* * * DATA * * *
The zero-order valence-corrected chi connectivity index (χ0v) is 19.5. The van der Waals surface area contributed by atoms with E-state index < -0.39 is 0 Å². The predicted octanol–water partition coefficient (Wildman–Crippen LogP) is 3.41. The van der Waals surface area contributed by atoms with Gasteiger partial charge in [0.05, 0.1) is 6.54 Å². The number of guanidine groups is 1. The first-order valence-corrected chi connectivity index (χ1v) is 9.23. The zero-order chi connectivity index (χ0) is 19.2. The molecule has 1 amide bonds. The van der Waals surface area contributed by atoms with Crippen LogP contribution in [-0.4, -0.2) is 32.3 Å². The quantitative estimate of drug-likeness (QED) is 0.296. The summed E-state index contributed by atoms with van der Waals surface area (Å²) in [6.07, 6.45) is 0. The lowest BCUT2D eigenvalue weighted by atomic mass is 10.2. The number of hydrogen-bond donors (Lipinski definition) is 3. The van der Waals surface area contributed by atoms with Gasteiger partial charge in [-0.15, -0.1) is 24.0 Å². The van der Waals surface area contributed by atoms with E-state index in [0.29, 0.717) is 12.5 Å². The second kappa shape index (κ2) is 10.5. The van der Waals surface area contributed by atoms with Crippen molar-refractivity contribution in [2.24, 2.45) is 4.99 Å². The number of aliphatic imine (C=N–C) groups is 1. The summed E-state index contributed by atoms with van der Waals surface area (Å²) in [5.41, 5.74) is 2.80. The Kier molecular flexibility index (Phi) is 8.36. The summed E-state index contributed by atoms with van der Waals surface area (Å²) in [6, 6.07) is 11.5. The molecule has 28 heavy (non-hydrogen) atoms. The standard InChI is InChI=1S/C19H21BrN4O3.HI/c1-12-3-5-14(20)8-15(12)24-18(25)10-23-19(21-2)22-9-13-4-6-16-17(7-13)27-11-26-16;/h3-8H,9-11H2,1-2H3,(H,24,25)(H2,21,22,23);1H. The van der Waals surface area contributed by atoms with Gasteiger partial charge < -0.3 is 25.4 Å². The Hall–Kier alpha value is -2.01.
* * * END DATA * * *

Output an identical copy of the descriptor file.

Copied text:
The zero-order valence-corrected chi connectivity index (χ0v) is 19.5. The van der Waals surface area contributed by atoms with E-state index < -0.39 is 0 Å². The predicted octanol–water partition coefficient (Wildman–Crippen LogP) is 3.41. The van der Waals surface area contributed by atoms with Gasteiger partial charge in [0.05, 0.1) is 6.54 Å². The number of guanidine groups is 1. The first-order valence-corrected chi connectivity index (χ1v) is 9.23. The zero-order chi connectivity index (χ0) is 19.2. The molecule has 1 amide bonds. The van der Waals surface area contributed by atoms with Crippen LogP contribution in [-0.4, -0.2) is 32.3 Å². The quantitative estimate of drug-likeness (QED) is 0.296. The summed E-state index contributed by atoms with van der Waals surface area (Å²) in [6.07, 6.45) is 0. The lowest BCUT2D eigenvalue weighted by atomic mass is 10.2. The number of hydrogen-bond donors (Lipinski definition) is 3. The van der Waals surface area contributed by atoms with Gasteiger partial charge in [-0.15, -0.1) is 24.0 Å². The van der Waals surface area contributed by atoms with E-state index in [0.29, 0.717) is 12.5 Å². The second kappa shape index (κ2) is 10.5. The van der Waals surface area contributed by atoms with Crippen molar-refractivity contribution in [2.24, 2.45) is 4.99 Å². The number of aliphatic imine (C=N–C) groups is 1. The summed E-state index contributed by atoms with van der Waals surface area (Å²) in [5.41, 5.74) is 2.80. The Kier molecular flexibility index (Phi) is 8.36. The summed E-state index contributed by atoms with van der Waals surface area (Å²) in [6, 6.07) is 11.5. The molecule has 28 heavy (non-hydrogen) atoms. The standard InChI is InChI=1S/C19H21BrN4O3.HI/c1-12-3-5-14(20)8-15(12)24-18(25)10-23-19(21-2)22-9-13-4-6-16-17(7-13)27-11-26-16;/h3-8H,9-11H2,1-2H3,(H,24,25)(H2,21,22,23);1H. The van der Waals surface area contributed by atoms with Gasteiger partial charge < -0.3 is 25.4 Å². The Hall–Kier alpha value is -2.01.